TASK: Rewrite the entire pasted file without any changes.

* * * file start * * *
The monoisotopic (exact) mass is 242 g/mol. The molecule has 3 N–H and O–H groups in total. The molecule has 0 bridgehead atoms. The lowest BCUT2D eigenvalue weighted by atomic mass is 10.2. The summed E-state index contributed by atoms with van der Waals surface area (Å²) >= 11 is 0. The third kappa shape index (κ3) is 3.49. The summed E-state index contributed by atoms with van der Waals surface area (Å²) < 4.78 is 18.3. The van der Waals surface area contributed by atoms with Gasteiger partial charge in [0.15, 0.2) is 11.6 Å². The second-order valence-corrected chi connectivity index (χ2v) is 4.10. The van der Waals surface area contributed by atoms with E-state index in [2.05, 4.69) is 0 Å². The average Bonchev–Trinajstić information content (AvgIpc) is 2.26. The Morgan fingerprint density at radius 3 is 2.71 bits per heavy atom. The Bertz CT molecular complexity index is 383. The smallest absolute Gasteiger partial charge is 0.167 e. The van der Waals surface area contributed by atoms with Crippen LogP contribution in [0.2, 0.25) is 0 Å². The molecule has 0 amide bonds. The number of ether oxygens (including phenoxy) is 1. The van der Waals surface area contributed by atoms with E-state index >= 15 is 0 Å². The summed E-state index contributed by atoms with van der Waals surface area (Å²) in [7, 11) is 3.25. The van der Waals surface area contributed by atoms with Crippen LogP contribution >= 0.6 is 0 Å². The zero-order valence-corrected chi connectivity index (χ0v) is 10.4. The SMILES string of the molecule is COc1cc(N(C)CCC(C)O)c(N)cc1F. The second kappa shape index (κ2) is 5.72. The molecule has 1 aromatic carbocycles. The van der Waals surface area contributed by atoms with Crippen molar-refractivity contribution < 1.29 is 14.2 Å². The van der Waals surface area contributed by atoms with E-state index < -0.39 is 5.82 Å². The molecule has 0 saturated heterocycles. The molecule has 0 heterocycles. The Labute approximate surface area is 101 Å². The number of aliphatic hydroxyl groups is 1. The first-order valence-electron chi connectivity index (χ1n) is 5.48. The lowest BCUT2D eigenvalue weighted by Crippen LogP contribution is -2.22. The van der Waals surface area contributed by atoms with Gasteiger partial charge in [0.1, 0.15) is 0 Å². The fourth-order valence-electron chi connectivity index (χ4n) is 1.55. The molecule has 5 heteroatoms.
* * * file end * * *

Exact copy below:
The monoisotopic (exact) mass is 242 g/mol. The molecule has 3 N–H and O–H groups in total. The molecule has 0 bridgehead atoms. The lowest BCUT2D eigenvalue weighted by atomic mass is 10.2. The summed E-state index contributed by atoms with van der Waals surface area (Å²) >= 11 is 0. The third kappa shape index (κ3) is 3.49. The summed E-state index contributed by atoms with van der Waals surface area (Å²) < 4.78 is 18.3. The van der Waals surface area contributed by atoms with Gasteiger partial charge in [0.15, 0.2) is 11.6 Å². The second-order valence-corrected chi connectivity index (χ2v) is 4.10. The van der Waals surface area contributed by atoms with E-state index in [2.05, 4.69) is 0 Å². The average Bonchev–Trinajstić information content (AvgIpc) is 2.26. The Morgan fingerprint density at radius 3 is 2.71 bits per heavy atom. The Bertz CT molecular complexity index is 383. The smallest absolute Gasteiger partial charge is 0.167 e. The van der Waals surface area contributed by atoms with Crippen LogP contribution in [0.2, 0.25) is 0 Å². The molecule has 0 amide bonds. The number of ether oxygens (including phenoxy) is 1. The van der Waals surface area contributed by atoms with E-state index >= 15 is 0 Å². The summed E-state index contributed by atoms with van der Waals surface area (Å²) in [7, 11) is 3.25. The van der Waals surface area contributed by atoms with Crippen LogP contribution >= 0.6 is 0 Å². The zero-order valence-corrected chi connectivity index (χ0v) is 10.4. The SMILES string of the molecule is COc1cc(N(C)CCC(C)O)c(N)cc1F. The second kappa shape index (κ2) is 5.72. The molecule has 1 aromatic carbocycles. The van der Waals surface area contributed by atoms with Crippen molar-refractivity contribution < 1.29 is 14.2 Å². The van der Waals surface area contributed by atoms with E-state index < -0.39 is 5.82 Å². The molecule has 0 saturated heterocycles. The molecule has 0 heterocycles. The Labute approximate surface area is 101 Å². The number of aliphatic hydroxyl groups is 1. The first-order valence-electron chi connectivity index (χ1n) is 5.48. The lowest BCUT2D eigenvalue weighted by Crippen LogP contribution is -2.22. The van der Waals surface area contributed by atoms with Gasteiger partial charge in [0.1, 0.15) is 0 Å². The fourth-order valence-electron chi connectivity index (χ4n) is 1.55. The molecule has 5 heteroatoms.